The Best Road Trips in Canada

Ahh, Canada, where else can you tap maple syrup, watch a thrilling hockey game, and feast on French cuisine all in the same day?

Canada is a vast country filled with pristine landscapes. Want a quiet backdrop of massive mountains? You got it. Prefer getting close to the shore? No problem. Want to be in the middle of a bustling city? Canada has it all.

On top of that, the friendly locals make some of the best food around (Nanaimo bars, poutine, and butter tarts, anyone?). And when it comes to road tripping, there are a host of opportunities to get out onto the open road and see something new.

With a rental car, you can really take advantage of the many road trips that Canada has in store. You won’t have to wait around for public transport, and you can easily travel from one province to another while following your own schedule, spending as long as you want before moving on to the next adventure.

From east to west and in between, here are a few of the top road trips in Canada that you can add to your to-do list.

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Explore the East: A Combo of City and Country Settings

For a mix of nature and culture, plan a road trip that will take you to some of the top destinations on the eastern side of the country. Give yourself a couple of weeks to complete this excursion, which will take you from Toronto to Niagara Falls.

Start your road trip in Toronto by checking out some of the unique things that this vibrant city has to offer: head up to the top of the CN Tower for outstanding views (get CN Tower tickts here), go shopping at the famous Toronto Eaton Centre, and dine at the finest restaurants, such as Hawthorne and La Palma.

toronto-skyline
To switch things up, you can make your way from the city to the serene atmosphere found in Huntsville. There, you can hike through forests, lounge by lakes, and go boating to relax the day away. Then, you can drive to Ottawa, the capital of Canada, where you can check out Rideau Canal and Parliament Hill, as well as walk through museums like the Canadian Museum of Nature.

Go from the city back into nature again by heading into Tremblant, where you can enjoy outdoor activities on the Laurentian Mountains. If you’re there from December through March, you can partake in winter sports, such as skiing, snowmobiling, ice climbing, and snowboarding. If you’re there between June and August, there are summer activities to participate in, such as camping, hiking, kayaking, and rafting. And, of course, there’s gorgeous fall foliage to be seen in the autumn, and the maple harvest takes place in March and April. There’s always something to do, and there are also plenty of resorts, inns, cottages, and BnBs to choose from, so you can rest up before moving on to Quebec City, where you can check out Montmorency Falls Park, as well as experience the timeless beauty of Old Quebec.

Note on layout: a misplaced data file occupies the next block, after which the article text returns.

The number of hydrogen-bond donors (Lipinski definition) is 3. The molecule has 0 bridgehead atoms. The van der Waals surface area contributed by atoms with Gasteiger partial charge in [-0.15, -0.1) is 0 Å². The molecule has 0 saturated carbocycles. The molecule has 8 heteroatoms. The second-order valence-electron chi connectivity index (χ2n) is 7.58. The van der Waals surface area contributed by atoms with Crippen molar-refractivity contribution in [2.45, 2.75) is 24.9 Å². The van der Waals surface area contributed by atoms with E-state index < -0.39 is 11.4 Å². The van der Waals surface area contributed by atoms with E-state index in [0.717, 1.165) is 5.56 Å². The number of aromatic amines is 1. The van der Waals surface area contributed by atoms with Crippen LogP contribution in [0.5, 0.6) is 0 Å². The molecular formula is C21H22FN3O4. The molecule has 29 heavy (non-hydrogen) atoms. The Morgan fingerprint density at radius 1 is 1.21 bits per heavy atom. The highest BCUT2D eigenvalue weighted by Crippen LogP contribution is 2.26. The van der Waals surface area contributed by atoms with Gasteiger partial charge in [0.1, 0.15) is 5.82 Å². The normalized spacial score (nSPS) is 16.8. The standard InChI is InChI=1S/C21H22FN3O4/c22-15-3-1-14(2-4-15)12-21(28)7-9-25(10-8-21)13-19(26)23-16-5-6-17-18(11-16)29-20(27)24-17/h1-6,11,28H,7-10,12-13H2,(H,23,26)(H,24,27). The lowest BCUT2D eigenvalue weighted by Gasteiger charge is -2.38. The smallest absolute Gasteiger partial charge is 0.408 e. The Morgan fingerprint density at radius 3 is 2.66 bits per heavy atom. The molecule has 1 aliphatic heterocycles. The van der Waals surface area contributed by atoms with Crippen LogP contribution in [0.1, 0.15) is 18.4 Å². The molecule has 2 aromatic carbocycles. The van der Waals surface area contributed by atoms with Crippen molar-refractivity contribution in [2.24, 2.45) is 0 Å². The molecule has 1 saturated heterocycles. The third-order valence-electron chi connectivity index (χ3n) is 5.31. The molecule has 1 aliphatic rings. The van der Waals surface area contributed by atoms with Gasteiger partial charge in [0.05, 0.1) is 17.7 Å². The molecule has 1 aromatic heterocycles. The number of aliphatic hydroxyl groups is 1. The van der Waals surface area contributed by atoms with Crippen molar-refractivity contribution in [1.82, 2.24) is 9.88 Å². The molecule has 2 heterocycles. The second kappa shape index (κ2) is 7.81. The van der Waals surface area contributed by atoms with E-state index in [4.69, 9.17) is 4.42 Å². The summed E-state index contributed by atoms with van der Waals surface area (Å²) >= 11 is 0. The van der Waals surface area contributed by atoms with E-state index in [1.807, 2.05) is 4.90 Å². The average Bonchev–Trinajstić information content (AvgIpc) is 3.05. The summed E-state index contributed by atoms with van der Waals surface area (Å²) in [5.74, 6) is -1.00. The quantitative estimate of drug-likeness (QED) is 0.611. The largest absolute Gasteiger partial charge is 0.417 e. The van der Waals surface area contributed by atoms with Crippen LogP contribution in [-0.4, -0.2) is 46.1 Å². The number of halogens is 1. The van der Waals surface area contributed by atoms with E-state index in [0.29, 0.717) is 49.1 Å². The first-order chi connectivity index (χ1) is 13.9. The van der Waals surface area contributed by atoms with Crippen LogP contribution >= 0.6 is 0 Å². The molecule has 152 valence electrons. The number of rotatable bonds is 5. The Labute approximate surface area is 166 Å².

Finally, you can make your way to Montreal for its cosmopolitan vibe and love of the arts, before you head to Kingston and Niagara Falls, where you can see the famous waterfalls from the ground level or head up to the Skylon Tower, which has a revolving dining room where you can have dinner with an unforgettable view (make your reservation here).

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Embark on the Sea to Sky Highway in the West

One of the best things about road tripping is the access to spectacular views that you simply can’t get any other way. And if it’s picturesque views that you’re after, the Sea to Sky Highway (a.k.a. Highway 99) is a must.

Outdoor enthusiasts, in particular, will marvel at the eclectic landscape during this trip, from mountains to a coastal rainforest. Plus, the great thing about this trek is that it only takes a few hours to get from your starting point to your end point, so this is a great road trip that you can plan when you only have a day to get away, or when you want to add something special to your longer trip itinerary.

The Sea to Sky Highway provides breathtaking views of Howe Sound and the Coast Mountains, and it runs from Vancouver to Whistler. Once you’re on this highway, you’ll quickly realise why this is considered one of the most beautiful drives in all of North America. Along the way, there are several lookouts that are worth stopping for, such as the Tantalus Range Lookout, where the views are so magnificent that even photos don’t do them justice.

Be sure to stop off and go for a hike to Shannon Falls, which is the third highest waterfall in British Columbia, and a spectacular sight to behold. You can also stop at Brackendale and keep an eye out for some of the bald eagles there, or take the incredible Sea-to-Sky Gondola (get your tickets here) for views that can’t be matched.

The best time to take this trip would be from July through September. This is the dry season, so it increases your odds of having ideal weather for time in the great outdoors.